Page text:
That this is true for at least some people is seen through even a cursory glance at a history book:  George Washington was really good at leading revolutions, Michelangelo was an outstanding ceiling painter [1], and Batman was the best at solving complex riddles (especially in English, pero especialmente en espaƱol).

But I'm certain that this holds for everyone.  What's your talent? Mine, as those of you who read this blog should know very well by now, is certainly not doing physics.  Nope, my talent is watching TV.  Seriously guys, I watch TV like a boss [2].  In light of this talent, I thought I would describe a few instances in which I have seen pi represented (for better or for worse) in TV and movies.

A Very Small Slice of Pi

Rhubarb pie (Source: Wikipedia)
Some people know a suspiciously large number of the digits of pi.  Perhaps you have met one of these people.  They can typically be found hiding behind bushes and under the counters at pastry shops, just... waiting.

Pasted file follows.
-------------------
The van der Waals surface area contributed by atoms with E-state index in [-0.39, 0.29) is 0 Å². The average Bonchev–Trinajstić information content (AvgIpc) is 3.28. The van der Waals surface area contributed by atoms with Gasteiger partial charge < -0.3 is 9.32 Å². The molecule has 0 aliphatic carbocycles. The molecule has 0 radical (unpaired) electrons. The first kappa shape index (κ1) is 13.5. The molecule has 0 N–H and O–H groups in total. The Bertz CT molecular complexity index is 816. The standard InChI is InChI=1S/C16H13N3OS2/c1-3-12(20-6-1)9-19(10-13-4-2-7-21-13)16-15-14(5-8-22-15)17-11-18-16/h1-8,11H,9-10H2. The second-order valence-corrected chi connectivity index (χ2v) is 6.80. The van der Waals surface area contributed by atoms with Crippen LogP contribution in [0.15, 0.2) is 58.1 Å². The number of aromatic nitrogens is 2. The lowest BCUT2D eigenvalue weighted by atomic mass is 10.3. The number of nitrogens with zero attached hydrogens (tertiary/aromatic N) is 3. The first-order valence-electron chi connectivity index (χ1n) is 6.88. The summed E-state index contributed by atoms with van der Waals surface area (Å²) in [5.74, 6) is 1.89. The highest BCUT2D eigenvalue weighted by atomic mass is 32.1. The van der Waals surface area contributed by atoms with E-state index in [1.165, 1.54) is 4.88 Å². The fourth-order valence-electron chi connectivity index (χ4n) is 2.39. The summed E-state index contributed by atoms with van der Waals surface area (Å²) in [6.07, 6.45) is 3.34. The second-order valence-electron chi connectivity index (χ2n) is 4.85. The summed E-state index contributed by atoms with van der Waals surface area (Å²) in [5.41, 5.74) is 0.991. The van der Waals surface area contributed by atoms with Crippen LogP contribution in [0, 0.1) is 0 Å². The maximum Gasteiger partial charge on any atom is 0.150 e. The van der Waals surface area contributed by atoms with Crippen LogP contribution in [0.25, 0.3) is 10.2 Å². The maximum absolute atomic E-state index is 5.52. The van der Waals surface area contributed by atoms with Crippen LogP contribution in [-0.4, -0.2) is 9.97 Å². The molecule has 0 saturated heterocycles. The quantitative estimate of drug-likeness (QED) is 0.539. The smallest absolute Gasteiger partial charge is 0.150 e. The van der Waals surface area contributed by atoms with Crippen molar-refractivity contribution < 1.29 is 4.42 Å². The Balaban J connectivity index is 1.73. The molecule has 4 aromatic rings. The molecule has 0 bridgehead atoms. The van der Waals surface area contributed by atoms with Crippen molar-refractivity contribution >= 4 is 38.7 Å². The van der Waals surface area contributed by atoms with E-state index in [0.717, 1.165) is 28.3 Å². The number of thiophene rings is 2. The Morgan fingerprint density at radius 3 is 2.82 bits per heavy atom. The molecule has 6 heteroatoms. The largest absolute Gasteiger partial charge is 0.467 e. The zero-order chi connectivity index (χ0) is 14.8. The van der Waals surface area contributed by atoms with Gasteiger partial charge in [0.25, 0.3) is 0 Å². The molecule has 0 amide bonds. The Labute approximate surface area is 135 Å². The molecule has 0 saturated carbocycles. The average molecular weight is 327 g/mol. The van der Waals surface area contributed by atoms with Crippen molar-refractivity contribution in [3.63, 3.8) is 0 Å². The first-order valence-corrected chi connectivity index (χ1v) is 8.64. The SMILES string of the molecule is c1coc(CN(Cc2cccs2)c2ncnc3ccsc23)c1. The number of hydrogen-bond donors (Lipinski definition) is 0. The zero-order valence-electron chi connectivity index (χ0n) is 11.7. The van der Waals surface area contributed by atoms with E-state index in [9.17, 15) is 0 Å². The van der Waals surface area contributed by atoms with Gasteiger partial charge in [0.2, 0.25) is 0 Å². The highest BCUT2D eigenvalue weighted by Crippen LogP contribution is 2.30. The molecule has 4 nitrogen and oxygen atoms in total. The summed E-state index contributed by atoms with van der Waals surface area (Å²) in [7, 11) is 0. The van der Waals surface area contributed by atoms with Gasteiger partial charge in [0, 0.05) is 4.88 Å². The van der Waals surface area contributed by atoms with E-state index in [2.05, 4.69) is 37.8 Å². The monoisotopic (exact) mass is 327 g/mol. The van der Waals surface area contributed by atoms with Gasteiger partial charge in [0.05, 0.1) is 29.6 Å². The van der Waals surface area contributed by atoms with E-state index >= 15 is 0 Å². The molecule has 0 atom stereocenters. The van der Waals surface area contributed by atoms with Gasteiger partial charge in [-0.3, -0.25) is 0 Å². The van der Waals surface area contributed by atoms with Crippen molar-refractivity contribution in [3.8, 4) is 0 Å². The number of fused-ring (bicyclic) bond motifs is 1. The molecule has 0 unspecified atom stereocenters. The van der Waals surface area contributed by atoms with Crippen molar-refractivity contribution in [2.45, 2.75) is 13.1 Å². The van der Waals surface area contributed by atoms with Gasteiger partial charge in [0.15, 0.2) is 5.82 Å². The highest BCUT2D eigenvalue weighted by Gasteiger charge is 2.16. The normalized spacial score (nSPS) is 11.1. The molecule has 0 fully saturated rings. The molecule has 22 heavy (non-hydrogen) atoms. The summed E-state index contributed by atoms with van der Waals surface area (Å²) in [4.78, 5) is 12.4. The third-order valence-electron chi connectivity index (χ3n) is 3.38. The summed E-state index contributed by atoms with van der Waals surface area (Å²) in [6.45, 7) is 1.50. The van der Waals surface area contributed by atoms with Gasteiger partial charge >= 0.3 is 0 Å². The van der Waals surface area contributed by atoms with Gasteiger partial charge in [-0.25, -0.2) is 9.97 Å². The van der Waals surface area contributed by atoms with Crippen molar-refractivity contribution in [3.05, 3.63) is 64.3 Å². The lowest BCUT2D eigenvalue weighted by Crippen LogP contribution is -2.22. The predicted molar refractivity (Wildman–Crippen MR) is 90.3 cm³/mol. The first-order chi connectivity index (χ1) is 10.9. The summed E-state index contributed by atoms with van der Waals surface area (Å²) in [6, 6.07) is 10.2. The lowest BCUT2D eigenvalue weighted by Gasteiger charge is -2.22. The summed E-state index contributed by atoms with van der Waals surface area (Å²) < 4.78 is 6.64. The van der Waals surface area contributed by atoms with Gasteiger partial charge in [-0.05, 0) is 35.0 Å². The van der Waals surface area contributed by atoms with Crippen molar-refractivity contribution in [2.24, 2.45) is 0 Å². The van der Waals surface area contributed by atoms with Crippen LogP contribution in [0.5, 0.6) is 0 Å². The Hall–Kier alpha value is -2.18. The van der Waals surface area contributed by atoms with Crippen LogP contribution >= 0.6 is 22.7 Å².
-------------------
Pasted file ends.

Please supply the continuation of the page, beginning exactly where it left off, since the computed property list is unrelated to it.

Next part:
At the slightest hint of a mention of pi, they will jump out and start reciting the digits like there's a prize at the end.  After rattling off numbers for a few minutes they abruptly come to an end, grin like an idiot, and walk away.  It is an unpleasant encounter.

The sheer uselessness of this kind of thing has always bothered me, so I'd like to set a preliminary upper bound on the number of digits of pi that could ever possibly potentially kind of be useful (maybe).  For those following along at home, now would be a good time to put on your numerology hats.

Primes in Pi

Recently, I've been concerned with the fact that I don't know many large primes.  Why?  I don't know.  This has led to a search for easy to remember prime numbers.  I've found a few goods ones, namely

But then I remembered that I already know 50 digits of pi, memorized one boring day in grade school, so this got me wondering whether there were any primes among the digits of pi

Lo an behold, I wrote a little script, and found a few:

Found one, with 1 digits, is: 3 Found one, with 2 digits, is: 31 Found one, with 6 digits, is: 314159 Found a rounded one with 12 digits, is: 314159265359 Found one, with 38 digits, is: 31415926535897932384626433832795028841

I think it's usual for most science geeks to know pi to at least 3.14159, if you're one of those people, now you know a 6 digit prime! for free!

Monday, March 12, 2012

F-91 Revisited

Farmer Uncle Sam...with a rifle.
(Image Credit: Wikipedia)